Author, Actor, Playwright, Excellent Parallel Parker

Rules of the Lake and Ashes to Water are now available for Kindle and Nook!

Monday, August 30, 2010

Want Libraries to Acquire Your Book or Invite You to Speak? Here's How to Ask.

In my never-ending quest to find a readership, I decided to contact libraries in Florida (where Ashes to Water and Rules of the Lake are set), and ask them to acquire my books. I also wanted to let them know that I would be excited to participate in a “Meet the Author” or other appropriate adult program they may host.

I wrote to Cathy Camper, a youth service outreach librarian at Multnomah County Library in Portland OR, and asked her the best way to go about this. Her generous response blew me away, and when I asked if I could share it with you, she said yes.

So here it is, folks. Invaluable information from an invaluable source, on how to ask a library to acquire your book(s) and consider you as a guest speaker:

Hi Irene,

Here's my thoughts from when I used to select books for the Minneapolis library.

First, we are inundated by books, mainstream reviews and publishing PR. So that means small press, indie or alternative publications have to battle twice as hard to get a librarian's attention. Since I personally have an interest in those areas, I would try to seek out those kinds of publications, but many librarians (for many reasons) don't. If your book is self-published, it will be even harder.

So, if you want a library to buy your book, you have to tailor your letter to them, and tell them up front what your book will do for them. I'd worry less about telling them its status (ie self-published, small press etc.), and include more about why they need it. Use bullet points, keep the letter to one page. Here's some things you can use for ASHES TO WATER:

-Set in Florida.
-Set in your town.
-Enhances your library’s mystery collection.
-Got good reviews; mention important local and/or national ones.

If you want to speak at the library, you need to hype your content. In other words, even if they don't pay you, why will your talk be a beneficial draw to library patrons?

You need a catchy hook. Here’s an example off the top of my head:
Somebody has been slitting the throats of hairdressers in Florida. It's up to Stella Lane to find the murderer.
Curl Up and Die is a mystery set on the beaches and in the beauty shops of Florida. When a tough divorce forces Stella Lane to set up her own beauty shop, she chooses cosmetology for her second career. Little did she know that between haircuts and lip waxes she'd be tracking down a killer...a man who kills because of a bad haircut!

I'm interested in doing a free presentation about my beauty shop mystery at your library. My hour-long talk includes a 30-minute power point presentation which delves into the historic beauty shop murders, upon which this book is based. These killings occurred in Florida in the 1950's, many of them within 25 miles of your town. I'd also like to include at least 15 minutes for questions and answers. If I could offer my book for sale after the talk, that would be great, though I realize that may depend on your library's regulations.
I've done this talk at 15 other libraries, including Miami-Dade County and Hennepin County. I've had great response from women readers especially. One woman even added to the story...her dad had actually met the real killer! I think my book might also connect readers with other books in your collection including mysteries and books about the recent history of Florida.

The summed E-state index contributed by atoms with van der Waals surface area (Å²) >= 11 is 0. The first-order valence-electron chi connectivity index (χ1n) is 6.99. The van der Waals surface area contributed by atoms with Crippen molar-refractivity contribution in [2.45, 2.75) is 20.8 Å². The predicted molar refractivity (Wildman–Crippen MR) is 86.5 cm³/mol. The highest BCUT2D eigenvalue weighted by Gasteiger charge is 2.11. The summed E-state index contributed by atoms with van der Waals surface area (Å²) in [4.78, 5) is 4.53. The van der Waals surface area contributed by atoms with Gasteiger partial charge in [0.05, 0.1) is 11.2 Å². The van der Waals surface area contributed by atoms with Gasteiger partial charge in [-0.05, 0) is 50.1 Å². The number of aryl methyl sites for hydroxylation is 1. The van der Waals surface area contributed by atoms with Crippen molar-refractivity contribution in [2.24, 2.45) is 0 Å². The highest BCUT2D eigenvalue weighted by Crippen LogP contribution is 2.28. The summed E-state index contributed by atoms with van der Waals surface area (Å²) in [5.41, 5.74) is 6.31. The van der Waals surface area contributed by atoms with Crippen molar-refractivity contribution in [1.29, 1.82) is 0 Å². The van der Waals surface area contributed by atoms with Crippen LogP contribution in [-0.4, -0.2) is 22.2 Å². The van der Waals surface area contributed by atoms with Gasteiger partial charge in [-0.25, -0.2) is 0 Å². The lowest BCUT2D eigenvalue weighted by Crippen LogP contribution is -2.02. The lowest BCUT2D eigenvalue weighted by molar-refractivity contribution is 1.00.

I'm flexible and will do my best to work with your schedule. Thanks for your time and attention. I hope to hear from you soon.”

OK this is rough, but see what I'm doing? First thing, hook the librarian...draw them into the book! Next thing, tell them very professionally

-What you'll do for free.
-What the performance is and length.
-What you want out of it (you want to sell your books).
-Tell them your experience. Give them some anecdotal audience reaction.
-Tell them who the audience is (to your best knowledge...women? Gay readers? Kids? History buffs?)
-Make it clear how the library a) will possibly benefit by connecting your book to their books/collections,  and b) making clear how your talk jibes with what they do. Do they have women mystery readers? Do they want something on local history? Can they work with 45mins-hour presentation?

They still may turn you down, but if I got a letter like this, it would spark my interest. It tells me this person is professional (as opposed to a hack or nut case), and it shows me what kind of bang I'll get for my buck. (Even free can cost something in time, preparation etc.)

Also know that sometimes libraries book MANY months ahead...we are booking things in November for presentations in it's very rare that our system books spontaneous talks.

Mainly, remember this is like applying for a job. Rather than send a generic mass-email, personalize the letter as much as you can. It takes longer, but you can tell from how I wrote the letter that tweaking it to each locale may be what makes or breaks it. Or at least personalize as many of the letters as you can, for cities/towns you know, and do a mass mailing for the next tier.

Hope this helps. You’ll still get rejections, but if your hook is good, even a rejection might lead to a purchase, or something else down the line...

Best wishes, Cathy

Cathy Camper is the author of Bugs Before Time; Prehistoric Insects and Their Relatives (Simon and Schuster, 2002). Visit her website at <> .

(Update: I've had six responses from Florida, and have booked three program dates, with more pending. Next week: Libraries in Virginia.)